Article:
Predictive Ability for Disease-Free Survival of the GRade, Age, Nodes, and Tumor (GRANT) Score in Patients with Resected Renal Cell Carcinoma

Curr Urol. 2020 Jun;14(2):98-104. doi: 10.1159/000499252. Epub 2020 Jun 23.


Background: Recently, the GRANT (GRade, Age, Nodes, and Tumor) score was validated through an adjuvant trial population.

Methods: This retrospective study evaluated the performance of the GRANT score as a prognostic model for disease-free survival (DFS), compared to the University of California Los Angeles Integrated Staging System (UISS) score, in a "real-life" population of early renal cell carcinoma patients. A uni-/multivariate analysis of DFS was also performed, to weigh the roles of baseline clinical factors.

Results: From February 1998 to January 2018, 134 consecutive patients were enrolled, of which 85 patients (63.4%) had a favorable GRANT score, 49 (36.6%) an unfavorable GRANT score, and 21 (15.7%), 84 (62.6%), and 29 (21.6%) patients had a low, intermediate, or high risk of recurrence according to the UISS score, respectively. The median follow-up was 96 months. The median DFS of the overall study population was 53.7 months (95% CI: 38.4-87.8). Only bilateral renal cell carcinoma (p = 0.0041), Fuhrman grade 3/4 (p = 0.0008), pT3b- 4 (p = 0.0324), and pN1-2 (p = 0.0303) pathological status were confirmed as independent predictors of a shorter DFS by the multivariate analysis. The median DFS of patients with favorable and unfavorable GRANT scores were 84.9 (95% CI: 49.8-129) and 38.4 months (95% CI: 24.4-87.8), respectively, with a statistically significant difference (p = 0.0147). The median DFS of patients with low, intermediate, and high risk of recurrence according to the UISS score were 92.3 (95% CI: 18.1-153.9), 51.7 (95% CI: 36.2-87.8), and 49.8 months (95% CI: 31.3-129), respectively, without statistically significant differences (p = 0.4728). DFS c-statistic values were 0.59 (95% CI: 0.51-0.67) and 0.51 (95% CI: 0.42-0.60) for the GRANT and the UISS scores, respectively.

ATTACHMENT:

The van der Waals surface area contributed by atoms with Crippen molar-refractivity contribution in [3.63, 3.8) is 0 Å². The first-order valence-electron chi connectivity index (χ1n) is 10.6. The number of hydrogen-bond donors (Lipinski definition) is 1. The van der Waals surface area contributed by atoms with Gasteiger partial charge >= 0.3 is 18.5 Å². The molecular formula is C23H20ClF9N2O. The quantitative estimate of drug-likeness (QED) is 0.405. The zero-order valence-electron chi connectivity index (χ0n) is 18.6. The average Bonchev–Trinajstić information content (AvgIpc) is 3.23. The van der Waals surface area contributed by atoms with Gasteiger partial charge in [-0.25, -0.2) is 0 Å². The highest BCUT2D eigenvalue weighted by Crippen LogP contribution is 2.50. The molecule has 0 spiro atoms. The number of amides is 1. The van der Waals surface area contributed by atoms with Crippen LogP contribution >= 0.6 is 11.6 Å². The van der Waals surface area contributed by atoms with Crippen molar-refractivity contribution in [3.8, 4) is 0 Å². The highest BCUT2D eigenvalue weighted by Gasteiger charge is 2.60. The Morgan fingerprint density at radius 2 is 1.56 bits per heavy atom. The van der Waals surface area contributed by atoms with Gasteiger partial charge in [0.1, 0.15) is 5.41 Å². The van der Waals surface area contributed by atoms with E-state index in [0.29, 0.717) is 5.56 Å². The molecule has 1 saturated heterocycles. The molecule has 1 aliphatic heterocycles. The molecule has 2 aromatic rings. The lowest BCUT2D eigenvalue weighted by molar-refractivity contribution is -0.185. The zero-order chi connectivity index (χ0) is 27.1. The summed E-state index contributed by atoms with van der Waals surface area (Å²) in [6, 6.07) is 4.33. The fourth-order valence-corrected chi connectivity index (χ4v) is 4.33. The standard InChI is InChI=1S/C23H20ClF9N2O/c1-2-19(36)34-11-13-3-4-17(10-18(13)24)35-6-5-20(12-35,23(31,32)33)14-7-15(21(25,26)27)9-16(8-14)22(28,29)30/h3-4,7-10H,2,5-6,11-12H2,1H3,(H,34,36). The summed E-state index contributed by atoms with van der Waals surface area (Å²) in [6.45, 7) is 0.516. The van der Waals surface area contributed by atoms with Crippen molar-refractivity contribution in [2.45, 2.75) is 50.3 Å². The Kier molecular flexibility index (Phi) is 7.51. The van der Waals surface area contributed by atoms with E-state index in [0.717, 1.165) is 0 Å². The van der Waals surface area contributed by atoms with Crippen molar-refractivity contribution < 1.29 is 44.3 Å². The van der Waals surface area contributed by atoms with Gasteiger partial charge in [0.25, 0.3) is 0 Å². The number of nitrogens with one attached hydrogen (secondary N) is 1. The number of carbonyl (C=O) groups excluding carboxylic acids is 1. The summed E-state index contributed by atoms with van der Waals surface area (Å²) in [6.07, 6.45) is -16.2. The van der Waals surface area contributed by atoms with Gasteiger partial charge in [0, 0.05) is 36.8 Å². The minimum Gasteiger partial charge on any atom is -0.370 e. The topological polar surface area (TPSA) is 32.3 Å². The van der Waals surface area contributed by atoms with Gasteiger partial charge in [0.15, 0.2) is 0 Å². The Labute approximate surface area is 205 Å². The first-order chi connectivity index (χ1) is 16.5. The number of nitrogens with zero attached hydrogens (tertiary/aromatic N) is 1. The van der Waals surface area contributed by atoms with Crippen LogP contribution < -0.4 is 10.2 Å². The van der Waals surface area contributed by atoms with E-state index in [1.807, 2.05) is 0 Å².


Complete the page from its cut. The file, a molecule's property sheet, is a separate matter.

Conclusion: The GRANT score might be a useful tool that is user-friendly and easy to perform in clinical practice.

Keywords: Disease-free survival; GRANT; Kidney; Predictive model; Renal cell carcinoma.